Here’s a fantastic new recording from a group new to me, Suzi Digby’s ORA Singers. They are as good as any handpicked professional choral ensemble out there. (I have heard most of the top ones live.) This collection showcases ORA’s “Unique Selling Proposition,” which is to prove that today, we are in a Golden Age not only of choral singing, but also of composing works for vocal ensembles. (Funny; I have long said the exact same thing about the art of the string quartet. We live in a golden age of the string quartet—both for playing and for new works.)
Therefore, ORA’s (for lack of a better phrase) business plan is to commission 100 new works for chorus over the course of ten years. (They are well on their way to achieving that goal, having commissioned 40 works in three years.) To make it even more interesting, Ms. Digby’s approach is to ask today’s composers to create works that are personal reflections upon the choral glories of the past, especially the masterworks of the Renaissance. Ambitious, yes. But several of the new works on this disc should find their ways into the standard repertory fairly quickly.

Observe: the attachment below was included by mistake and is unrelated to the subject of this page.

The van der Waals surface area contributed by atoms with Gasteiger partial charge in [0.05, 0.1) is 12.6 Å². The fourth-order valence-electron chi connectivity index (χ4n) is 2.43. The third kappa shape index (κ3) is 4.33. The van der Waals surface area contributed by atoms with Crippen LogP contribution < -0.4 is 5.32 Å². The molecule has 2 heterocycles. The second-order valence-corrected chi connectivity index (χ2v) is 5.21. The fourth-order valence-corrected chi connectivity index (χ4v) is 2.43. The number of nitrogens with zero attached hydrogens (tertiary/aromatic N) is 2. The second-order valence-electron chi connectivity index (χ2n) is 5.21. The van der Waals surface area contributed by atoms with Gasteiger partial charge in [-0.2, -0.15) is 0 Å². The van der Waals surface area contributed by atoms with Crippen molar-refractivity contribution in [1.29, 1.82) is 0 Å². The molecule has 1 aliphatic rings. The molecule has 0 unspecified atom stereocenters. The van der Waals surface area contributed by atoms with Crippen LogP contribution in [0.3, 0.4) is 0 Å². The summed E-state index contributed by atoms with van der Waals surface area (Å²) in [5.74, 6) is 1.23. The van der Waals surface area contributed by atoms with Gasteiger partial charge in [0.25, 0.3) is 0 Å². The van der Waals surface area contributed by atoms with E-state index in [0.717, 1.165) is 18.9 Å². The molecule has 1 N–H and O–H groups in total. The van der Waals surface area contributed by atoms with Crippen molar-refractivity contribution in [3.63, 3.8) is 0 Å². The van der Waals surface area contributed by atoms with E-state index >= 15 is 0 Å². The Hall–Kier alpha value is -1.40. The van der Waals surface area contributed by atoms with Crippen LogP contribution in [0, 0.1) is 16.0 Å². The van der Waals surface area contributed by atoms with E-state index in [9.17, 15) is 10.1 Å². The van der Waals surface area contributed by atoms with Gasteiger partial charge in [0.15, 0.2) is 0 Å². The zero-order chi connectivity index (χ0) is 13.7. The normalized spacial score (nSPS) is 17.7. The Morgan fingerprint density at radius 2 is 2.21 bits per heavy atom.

As a producer of classical recordings, one of my favorite Shibboleths (or, rubrics or axioms) long has been that, once your CD has started playing in the CD player of the reviewer, radio programmer, or record-store buyer, you have only ten seconds to make the sale. Furthermore, I believe that you make the sale only by giving the listener that “You are in good hands with Allstate” feeling. If the listener gets the feeling that your performance is for you a nerve-racking tightrope walk, no sale. (Obviously, there are exceptions to my little rule. Not much at all happens in the first ten seconds of Mahler’s Symphony 1; at least, not much by which you can distinguish a great performance from one that is merely unobjectionable.) In the case of the ORA Singers’ The Mystery of Christmas, convincing me took only the first four to eight seconds of the first track.